18. Dr Paul Luckin, who is the medical advisor to the Australian Maritime Safety Authority and state policing jurisdictions throughout Australia, was consulted to see if he could assist in calculating a likely survival time for Mr Ho, based on the known facts. Dr Luckin advised that, on the assumption that Mr Ho was in the water, his likely survival time had ended before the end of daylight that day, and he did not see there was any possibility that he would survive the night.

19. Based upon the advice of Dr Luckin, when the search recommenced the following day, it was accepted that the focus was on the possible recovery of Mr Ho’s body, rather than an attempt to rescue him. A dive team from the Water Police conducted operations in the area to search for Mr Ho’s body below the water surface, as it is known that when a person drowns, they inhale water and will sink. However, Mr Ho’s body was not located by the police divers.

20. A land base search also continued, in case Mr Ho’s body had washed up on one of the beaches in the area, but despite multiple teams searching, no sign of Mr Ho was found. After exhausting all investigative avenues to locate Mr Ho, the search was concluded after three days. There are many reasons why Mr Ho’s body might not be found, even though he drowned in the water at the location where he was last seen, so the investigating police did not consider the failure to locate his body was suspicious.


21. A missing person report was filed and appropriate information obtained in the event that some remains were discovered that might be identified as Mr Ho. However, no human remains located in the area since that time could be positively identified as Mr Ho.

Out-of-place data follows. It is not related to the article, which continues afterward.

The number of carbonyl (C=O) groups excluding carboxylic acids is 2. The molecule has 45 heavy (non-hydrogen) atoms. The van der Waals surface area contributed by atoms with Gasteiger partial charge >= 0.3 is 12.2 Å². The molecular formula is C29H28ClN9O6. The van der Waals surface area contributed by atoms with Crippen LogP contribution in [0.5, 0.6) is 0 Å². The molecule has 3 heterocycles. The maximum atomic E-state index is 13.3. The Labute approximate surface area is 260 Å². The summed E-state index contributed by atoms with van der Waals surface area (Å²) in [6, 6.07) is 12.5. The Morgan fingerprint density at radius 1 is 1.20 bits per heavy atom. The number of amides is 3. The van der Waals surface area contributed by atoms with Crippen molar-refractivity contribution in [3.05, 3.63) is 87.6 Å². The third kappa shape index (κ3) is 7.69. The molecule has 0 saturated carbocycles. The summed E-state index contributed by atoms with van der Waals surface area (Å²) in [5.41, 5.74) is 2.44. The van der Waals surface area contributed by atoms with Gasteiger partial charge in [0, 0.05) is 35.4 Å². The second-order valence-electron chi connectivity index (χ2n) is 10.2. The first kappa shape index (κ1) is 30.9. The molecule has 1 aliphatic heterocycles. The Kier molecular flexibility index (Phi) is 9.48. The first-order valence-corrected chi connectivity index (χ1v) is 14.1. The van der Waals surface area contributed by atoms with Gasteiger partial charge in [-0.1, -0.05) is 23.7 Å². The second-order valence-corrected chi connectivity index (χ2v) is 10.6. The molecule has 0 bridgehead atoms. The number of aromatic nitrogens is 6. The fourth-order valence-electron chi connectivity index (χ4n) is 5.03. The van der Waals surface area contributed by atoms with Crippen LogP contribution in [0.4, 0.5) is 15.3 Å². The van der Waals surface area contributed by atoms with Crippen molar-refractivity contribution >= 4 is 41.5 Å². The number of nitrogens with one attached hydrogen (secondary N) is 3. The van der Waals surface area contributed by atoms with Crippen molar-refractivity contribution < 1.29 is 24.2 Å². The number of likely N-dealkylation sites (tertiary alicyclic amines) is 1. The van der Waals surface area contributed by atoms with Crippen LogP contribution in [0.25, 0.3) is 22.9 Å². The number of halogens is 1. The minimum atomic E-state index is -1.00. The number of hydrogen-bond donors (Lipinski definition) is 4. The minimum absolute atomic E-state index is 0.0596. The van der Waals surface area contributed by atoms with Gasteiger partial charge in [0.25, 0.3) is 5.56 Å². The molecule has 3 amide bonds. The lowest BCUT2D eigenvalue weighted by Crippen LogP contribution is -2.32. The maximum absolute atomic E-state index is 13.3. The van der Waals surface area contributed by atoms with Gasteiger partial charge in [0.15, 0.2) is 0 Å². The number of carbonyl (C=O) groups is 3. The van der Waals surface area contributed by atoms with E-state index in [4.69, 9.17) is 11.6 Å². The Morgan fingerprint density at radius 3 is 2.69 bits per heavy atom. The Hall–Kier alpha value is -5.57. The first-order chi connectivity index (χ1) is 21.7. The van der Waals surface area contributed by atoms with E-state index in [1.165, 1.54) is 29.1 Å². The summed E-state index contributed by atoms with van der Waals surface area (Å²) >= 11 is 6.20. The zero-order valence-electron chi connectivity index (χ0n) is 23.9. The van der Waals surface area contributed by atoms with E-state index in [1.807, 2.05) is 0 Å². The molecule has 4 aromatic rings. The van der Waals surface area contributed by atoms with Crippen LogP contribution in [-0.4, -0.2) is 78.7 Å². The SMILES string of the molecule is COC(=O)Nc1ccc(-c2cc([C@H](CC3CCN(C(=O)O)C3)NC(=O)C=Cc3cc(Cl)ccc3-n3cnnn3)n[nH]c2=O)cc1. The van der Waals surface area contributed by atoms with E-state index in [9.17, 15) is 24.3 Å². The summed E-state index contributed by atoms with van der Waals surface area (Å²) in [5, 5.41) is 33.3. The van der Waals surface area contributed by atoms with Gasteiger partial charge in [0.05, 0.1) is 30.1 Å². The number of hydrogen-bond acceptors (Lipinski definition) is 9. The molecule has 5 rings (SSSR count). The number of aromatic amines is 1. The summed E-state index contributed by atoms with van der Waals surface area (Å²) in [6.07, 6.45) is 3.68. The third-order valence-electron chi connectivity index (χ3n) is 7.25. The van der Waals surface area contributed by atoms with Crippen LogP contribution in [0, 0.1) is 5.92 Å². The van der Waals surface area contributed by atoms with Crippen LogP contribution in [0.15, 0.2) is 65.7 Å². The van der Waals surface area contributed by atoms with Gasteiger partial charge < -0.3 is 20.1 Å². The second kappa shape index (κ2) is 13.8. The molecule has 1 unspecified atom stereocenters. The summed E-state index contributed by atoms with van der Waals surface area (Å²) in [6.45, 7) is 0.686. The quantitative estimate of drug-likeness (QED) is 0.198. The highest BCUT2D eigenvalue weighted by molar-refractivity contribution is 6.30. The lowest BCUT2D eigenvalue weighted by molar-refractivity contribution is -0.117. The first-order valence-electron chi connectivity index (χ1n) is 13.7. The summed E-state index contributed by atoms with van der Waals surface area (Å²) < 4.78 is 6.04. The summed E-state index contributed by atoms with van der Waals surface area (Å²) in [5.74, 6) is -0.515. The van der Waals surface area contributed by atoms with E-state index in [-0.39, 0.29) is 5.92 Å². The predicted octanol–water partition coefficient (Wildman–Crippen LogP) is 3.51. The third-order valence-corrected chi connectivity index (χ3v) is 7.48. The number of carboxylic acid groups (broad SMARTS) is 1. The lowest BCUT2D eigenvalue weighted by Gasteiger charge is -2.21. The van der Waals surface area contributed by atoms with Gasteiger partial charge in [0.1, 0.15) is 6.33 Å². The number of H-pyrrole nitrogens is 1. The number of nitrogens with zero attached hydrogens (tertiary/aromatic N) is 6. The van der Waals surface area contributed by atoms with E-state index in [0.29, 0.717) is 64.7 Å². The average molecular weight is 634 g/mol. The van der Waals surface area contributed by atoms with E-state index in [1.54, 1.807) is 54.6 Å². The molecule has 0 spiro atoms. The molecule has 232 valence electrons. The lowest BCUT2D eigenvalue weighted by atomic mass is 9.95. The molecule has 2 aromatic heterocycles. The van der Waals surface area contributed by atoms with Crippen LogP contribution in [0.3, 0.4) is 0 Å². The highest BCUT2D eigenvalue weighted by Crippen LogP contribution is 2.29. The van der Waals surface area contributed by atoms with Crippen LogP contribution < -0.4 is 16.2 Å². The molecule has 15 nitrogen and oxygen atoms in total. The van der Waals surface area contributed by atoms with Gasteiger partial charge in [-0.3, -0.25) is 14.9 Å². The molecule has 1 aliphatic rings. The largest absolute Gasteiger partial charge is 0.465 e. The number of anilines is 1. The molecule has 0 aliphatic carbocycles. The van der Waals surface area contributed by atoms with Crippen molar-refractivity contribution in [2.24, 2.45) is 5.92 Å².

22. The police investigation identified that the area where Mr Ho went missing has a submerged limestone shelf that drops off suddenly into the ocean, which is several metres to the ocean floor. There was signage in the area at the location that clearly denoted the dangers in the area, and specifically addressed abalone fishing requirements. The signage denotes the area as a “Coast Risk Area,” indicating it is subject to dangerous rips, freak waves and swell, slippery rocks and loose surfaces. It was noted by Acting Sergeant Jolly that even seemingly calm waters, such as the conditions that were present on the morning that Mr Ho was abalone fishing, can hide rips and strong currents.

23. It would appear that Mr Ho did not take heed of these warnings when he entered the water. Sadly, it is not uncommon for people with no swimming ability to enter the water in search of abalone, unprepared for the dangers of this activity, and Mr Ho’s is not the first coronial death that has occurred in this way. Sergeant Jolly gave evidence that the experience of the police based in Dunsborough in recent times is that the people who get into trouble in the waters of the area often have little or no experience swimming. That applies whether they are fishing for abalone, rock fishing or even just trying to take photographs at scenic spots. If they lack the ability to swim, then the importance of safety gear such as lifejackets is even more significant.